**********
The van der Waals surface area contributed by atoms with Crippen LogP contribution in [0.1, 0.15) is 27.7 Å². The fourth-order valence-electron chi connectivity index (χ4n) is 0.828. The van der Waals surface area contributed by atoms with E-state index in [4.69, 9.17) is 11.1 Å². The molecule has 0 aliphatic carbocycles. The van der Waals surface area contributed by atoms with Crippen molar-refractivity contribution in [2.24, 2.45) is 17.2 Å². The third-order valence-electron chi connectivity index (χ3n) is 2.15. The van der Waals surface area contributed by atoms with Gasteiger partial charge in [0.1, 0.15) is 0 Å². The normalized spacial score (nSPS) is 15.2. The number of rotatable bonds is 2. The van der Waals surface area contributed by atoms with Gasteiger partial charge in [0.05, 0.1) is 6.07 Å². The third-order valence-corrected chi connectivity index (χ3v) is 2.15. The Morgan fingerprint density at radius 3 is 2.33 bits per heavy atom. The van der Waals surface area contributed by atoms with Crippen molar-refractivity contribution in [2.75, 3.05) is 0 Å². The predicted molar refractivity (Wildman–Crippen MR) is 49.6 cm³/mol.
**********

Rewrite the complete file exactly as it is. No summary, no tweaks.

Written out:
The van der Waals surface area contributed by atoms with Crippen LogP contribution in [0.1, 0.15) is 27.7 Å². The fourth-order valence-electron chi connectivity index (χ4n) is 0.828. The van der Waals surface area contributed by atoms with E-state index in [4.69, 9.17) is 11.1 Å². The molecule has 0 aliphatic carbocycles. The van der Waals surface area contributed by atoms with Crippen molar-refractivity contribution in [2.24, 2.45) is 17.2 Å². The third-order valence-electron chi connectivity index (χ3n) is 2.15. The van der Waals surface area contributed by atoms with Gasteiger partial charge in [0.1, 0.15) is 0 Å². The normalized spacial score (nSPS) is 15.2. The number of rotatable bonds is 2. The van der Waals surface area contributed by atoms with Gasteiger partial charge in [0.05, 0.1) is 6.07 Å². The third-order valence-corrected chi connectivity index (χ3v) is 2.15. The Morgan fingerprint density at radius 3 is 2.33 bits per heavy atom. The van der Waals surface area contributed by atoms with Crippen molar-refractivity contribution in [2.75, 3.05) is 0 Å². The predicted molar refractivity (Wildman–Crippen MR) is 49.6 cm³/mol.